Pharmacogenetics may also play an important role in antiretroviral pharmacokinetics in the older population. Several polymorphisms have been shown to be associated with adverse effects to nucleoside reverse transcriptase inhibitors (NRTI) (Tozzi 2010). The very strong association between the abacavir hypersensitivity reaction and Human Leukocyte Antigen (HLA) type B*5701 is an excellent example that has changed clinical practice (Mallal 2002). Nonnucleoside reverse transcriptase inhibitor (NNRTI) hepatotoxicity also appears to be associated with a Multi Drug Resistance 1 (MDR1)gene polymorphism as the 3435 CT genotype confers reduced risk (Haas 2006). Efavirenz is primarily hepatically metabolized. Clearance of efavirenz occurs predominantly via Cytochrome 2B6 (CYP2B6) to an 8-hydroxy-efavirenz (8-OH-Efavirenz); additionally there is a subsequent pathway via cytochrome CYP2A6 to a7-OH-Efavirenz metabolite (Avery 2012, di Iulio 2009, Markwalder 2001).CYP2B6 polymorphisms have been observed inpatients with increased frequency of efavirenz-related side effects, and are associated with drug discontinuation (Haas 2004, Ribaudo 2006). In addition to CYP2B6, early treatment discontinuation of efavirenz was also recently associated with a polymorphism in the constitutive androstane receptor (Wyen 2011). Within this study we will correlate efavirenz plasma metabolite concentrations with pharmacogenetic data on CYP2B6 and CYP2A6 status in order to define the role of these metabolizing enzymes in efavirenz concentrations in older HIV-infected individuals. Our goal will be to assess whether CYP2B6 and CYP2A6 status exacerbate efavirenz-related side effects in this aging population.

Observational [Patient Registry]
Time Perspective: Cross-Sectional
12 Months
Not Provided
Non-Probability Sample

HIV Infected Older than 50 years Of Age and Taking Efavirenz as Part of The Antiretroviral regimen

HIV Infection
Drug: Efavirenz

HIV-infected subjects currently receiving efavirenz (EFV) containing antiretroviral therapy (ART) will be asked to provide plasma samples. In addition to blood samples for determination of EFV concentrations, we will collect whole blood samples for functional Single Nucleotide Polymorphism (SNP) discovery within known candidate genes of interest in drug metabolism and transport.

Subjects will be at steady state for efavirenz when blood samples are collected. EFV is usually taken during the evening hours. The study consists of 2 blood draws at 12 and 18 hours post EFV dose. At the first blood draw, venous blood will be obtained by venous puncture for plasma concentrations of EFV and pharmacogenetics. At 18 hours post EFV dose , a second blood draw by venous puncture will be obtained for EFV plasma concentrations.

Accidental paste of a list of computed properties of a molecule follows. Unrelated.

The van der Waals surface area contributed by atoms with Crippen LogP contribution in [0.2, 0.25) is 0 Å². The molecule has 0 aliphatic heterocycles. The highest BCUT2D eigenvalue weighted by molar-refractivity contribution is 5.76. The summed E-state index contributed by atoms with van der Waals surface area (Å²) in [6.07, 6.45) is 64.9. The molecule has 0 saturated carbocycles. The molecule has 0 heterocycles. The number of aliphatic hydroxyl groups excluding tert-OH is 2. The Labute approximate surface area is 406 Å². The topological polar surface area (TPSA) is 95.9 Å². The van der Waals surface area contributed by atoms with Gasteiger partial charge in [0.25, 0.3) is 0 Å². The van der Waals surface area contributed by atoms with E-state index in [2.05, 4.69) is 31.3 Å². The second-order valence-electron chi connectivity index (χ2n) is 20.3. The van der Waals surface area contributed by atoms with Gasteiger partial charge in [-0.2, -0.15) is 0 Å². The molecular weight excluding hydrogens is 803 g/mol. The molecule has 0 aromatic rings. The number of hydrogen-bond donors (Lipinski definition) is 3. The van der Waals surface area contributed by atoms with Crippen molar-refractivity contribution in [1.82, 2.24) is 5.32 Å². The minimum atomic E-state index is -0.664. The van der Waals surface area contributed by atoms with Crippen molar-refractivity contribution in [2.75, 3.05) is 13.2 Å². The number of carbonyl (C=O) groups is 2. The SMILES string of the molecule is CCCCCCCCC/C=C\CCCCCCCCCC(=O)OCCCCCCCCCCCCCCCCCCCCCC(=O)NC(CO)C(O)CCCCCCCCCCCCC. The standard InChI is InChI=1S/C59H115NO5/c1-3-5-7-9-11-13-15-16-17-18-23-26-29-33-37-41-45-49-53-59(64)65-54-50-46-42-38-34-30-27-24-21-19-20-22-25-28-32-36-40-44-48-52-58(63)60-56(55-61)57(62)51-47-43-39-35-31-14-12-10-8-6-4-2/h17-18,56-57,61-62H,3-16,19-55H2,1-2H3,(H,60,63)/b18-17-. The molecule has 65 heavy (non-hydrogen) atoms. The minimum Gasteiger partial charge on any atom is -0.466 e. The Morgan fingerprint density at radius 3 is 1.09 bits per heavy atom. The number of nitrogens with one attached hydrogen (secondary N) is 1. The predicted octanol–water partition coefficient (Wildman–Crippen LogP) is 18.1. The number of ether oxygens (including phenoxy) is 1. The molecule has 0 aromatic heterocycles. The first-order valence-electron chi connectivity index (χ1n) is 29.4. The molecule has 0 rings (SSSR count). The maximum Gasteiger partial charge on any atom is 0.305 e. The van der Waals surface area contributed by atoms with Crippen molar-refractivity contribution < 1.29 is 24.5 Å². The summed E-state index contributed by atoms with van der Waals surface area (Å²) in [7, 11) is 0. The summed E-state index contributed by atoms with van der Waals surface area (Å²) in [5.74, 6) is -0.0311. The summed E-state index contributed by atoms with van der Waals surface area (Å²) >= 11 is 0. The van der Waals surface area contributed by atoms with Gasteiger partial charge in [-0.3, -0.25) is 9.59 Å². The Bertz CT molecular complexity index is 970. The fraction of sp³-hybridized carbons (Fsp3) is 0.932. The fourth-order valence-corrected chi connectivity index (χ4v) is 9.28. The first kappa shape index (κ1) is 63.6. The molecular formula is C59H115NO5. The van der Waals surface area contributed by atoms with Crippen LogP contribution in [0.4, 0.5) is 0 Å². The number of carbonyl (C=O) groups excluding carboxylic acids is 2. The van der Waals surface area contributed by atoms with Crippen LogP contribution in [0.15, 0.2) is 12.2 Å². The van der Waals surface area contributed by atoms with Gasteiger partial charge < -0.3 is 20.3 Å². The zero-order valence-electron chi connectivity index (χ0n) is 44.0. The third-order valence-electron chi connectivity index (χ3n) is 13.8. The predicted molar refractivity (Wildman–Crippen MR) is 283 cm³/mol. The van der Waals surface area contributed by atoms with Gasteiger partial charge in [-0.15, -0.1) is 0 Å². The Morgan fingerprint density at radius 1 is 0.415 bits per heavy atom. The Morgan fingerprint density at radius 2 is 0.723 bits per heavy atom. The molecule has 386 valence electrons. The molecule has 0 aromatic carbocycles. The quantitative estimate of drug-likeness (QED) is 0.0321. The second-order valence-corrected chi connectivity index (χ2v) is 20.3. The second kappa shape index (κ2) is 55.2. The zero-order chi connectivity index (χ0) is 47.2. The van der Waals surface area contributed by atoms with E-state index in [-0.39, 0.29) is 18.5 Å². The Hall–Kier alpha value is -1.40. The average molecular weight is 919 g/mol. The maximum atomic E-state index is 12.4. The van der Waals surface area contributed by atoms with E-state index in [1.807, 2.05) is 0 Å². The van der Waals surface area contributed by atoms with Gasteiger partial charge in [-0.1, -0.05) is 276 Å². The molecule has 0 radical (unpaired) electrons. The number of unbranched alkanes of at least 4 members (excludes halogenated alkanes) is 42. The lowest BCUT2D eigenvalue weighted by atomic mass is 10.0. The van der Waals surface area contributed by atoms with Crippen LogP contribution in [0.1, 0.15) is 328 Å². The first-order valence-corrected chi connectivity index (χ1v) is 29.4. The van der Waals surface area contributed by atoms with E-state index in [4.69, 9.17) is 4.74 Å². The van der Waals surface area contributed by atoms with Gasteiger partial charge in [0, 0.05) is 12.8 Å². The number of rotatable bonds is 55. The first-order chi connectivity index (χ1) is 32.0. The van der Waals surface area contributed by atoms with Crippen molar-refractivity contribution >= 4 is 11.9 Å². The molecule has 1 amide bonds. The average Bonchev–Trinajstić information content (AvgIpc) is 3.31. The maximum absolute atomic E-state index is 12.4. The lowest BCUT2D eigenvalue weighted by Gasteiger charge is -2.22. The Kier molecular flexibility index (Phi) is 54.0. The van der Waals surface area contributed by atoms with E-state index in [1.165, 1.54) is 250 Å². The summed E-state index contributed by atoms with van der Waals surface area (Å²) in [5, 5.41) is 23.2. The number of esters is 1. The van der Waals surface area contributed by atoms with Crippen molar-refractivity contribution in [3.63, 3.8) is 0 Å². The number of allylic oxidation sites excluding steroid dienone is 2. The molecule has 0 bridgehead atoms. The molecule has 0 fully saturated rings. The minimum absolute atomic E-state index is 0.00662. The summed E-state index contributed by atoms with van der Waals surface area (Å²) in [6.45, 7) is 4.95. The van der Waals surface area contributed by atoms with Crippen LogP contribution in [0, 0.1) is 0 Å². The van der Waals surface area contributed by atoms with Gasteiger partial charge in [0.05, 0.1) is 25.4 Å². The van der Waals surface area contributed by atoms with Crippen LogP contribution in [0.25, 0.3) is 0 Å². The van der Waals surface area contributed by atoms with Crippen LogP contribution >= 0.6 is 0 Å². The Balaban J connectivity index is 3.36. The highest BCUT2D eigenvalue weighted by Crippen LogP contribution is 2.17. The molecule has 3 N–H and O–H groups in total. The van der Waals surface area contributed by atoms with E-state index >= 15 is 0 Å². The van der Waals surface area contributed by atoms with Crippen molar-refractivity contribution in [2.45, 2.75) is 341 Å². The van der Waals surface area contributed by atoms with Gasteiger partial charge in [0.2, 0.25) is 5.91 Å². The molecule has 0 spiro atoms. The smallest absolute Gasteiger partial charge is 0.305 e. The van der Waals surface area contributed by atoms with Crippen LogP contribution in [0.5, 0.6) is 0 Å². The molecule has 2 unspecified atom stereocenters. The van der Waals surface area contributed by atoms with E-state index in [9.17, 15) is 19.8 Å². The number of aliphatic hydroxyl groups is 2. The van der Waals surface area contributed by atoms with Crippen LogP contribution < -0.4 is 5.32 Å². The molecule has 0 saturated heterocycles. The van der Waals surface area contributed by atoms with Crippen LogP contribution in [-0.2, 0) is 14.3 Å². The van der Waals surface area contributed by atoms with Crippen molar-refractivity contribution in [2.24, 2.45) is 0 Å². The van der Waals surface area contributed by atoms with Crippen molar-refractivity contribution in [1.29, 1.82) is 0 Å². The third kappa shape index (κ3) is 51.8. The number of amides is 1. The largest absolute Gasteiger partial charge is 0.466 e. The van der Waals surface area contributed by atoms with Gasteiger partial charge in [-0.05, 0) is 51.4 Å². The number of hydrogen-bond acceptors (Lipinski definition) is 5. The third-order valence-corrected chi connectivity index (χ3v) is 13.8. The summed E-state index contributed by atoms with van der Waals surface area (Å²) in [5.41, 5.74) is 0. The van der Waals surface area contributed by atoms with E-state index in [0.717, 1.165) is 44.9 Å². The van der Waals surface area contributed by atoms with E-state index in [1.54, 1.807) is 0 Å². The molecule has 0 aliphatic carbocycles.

Demographics and clinical parameters will be collected at the time of the first visit, Neuropsychological tests and questionnaires completed as well.

Other Names:
  • EFV
  • Sustiva
Efavirenz Group
Participants will be taking efavirenz as part of their antiretroviral regimen.
Intervention: Drug: Efavirenz

*   Includes publications given by the data provider as well as publications identified by ClinicalTrials.gov Identifier (NCT Number) in Medline.
 
Recruiting
50
July 2014
April 2014   (final data collection date for primary outcome measure)

Inclusion criteria:

  1. HIV infection.
  2. 50 years of age or older.
  3. Ability to provide written informed consent.
  4. Ability to complete the questionnaires in English, as the questionnaires have not been validated in other languages.
  5. On stable efavirenz containing antiretroviral therapy for the past 12 weeks and not anticipated to require a change in therapy during the following 6 weeks.

Exclusion Criteria:

  1. Completion of treatment for any intercurrent acute infection less than four weeks before study entry. Maintenance or prophylactic therapy is permitted for opportunistic infections.
  2. Any active, severe psychiatric illness that, in the opinion of the investigator, could confound performance of the study procedures and/or analysis of the test results.
  3. Active drug or alcohol abuse that, in the investigator's opinion, could compromise compliance with study procedures or confound the analysis of the test results.
  4. Major neurologic disease such as multiple sclerosis or stroke, active brain infection (except for HIV-1), brain neoplasm, or space-occupying brain lesion.
  5. Current delirium or intoxication.
  6. Pregnancy.
  7. Breastfeeding.
  8. Any other condition that, in the opinion of the investigator, is a contraindication to participation.
Both
50 Years and older
No
Contact: Angela Felton-Coleman, MSN, RN 402-559-4408 angela.feltoncoleman@unmc.edu
Contact: Frances J Van Meter, APRN 402-559-8163 fvanmete@unmc.edu
United States
 
NCT01886404
209-13-FB
No
Uriel Sandkovsky, MD, University of Nebraska
University of Nebraska
Not Provided
Principal Investigator: Uriel S Sandkovsky, MD University of Nebraska
University of Nebraska
December 2013

ICMJE     Data element required by the International Committee of Medical Journal Editors and the World Health Organization ICTRP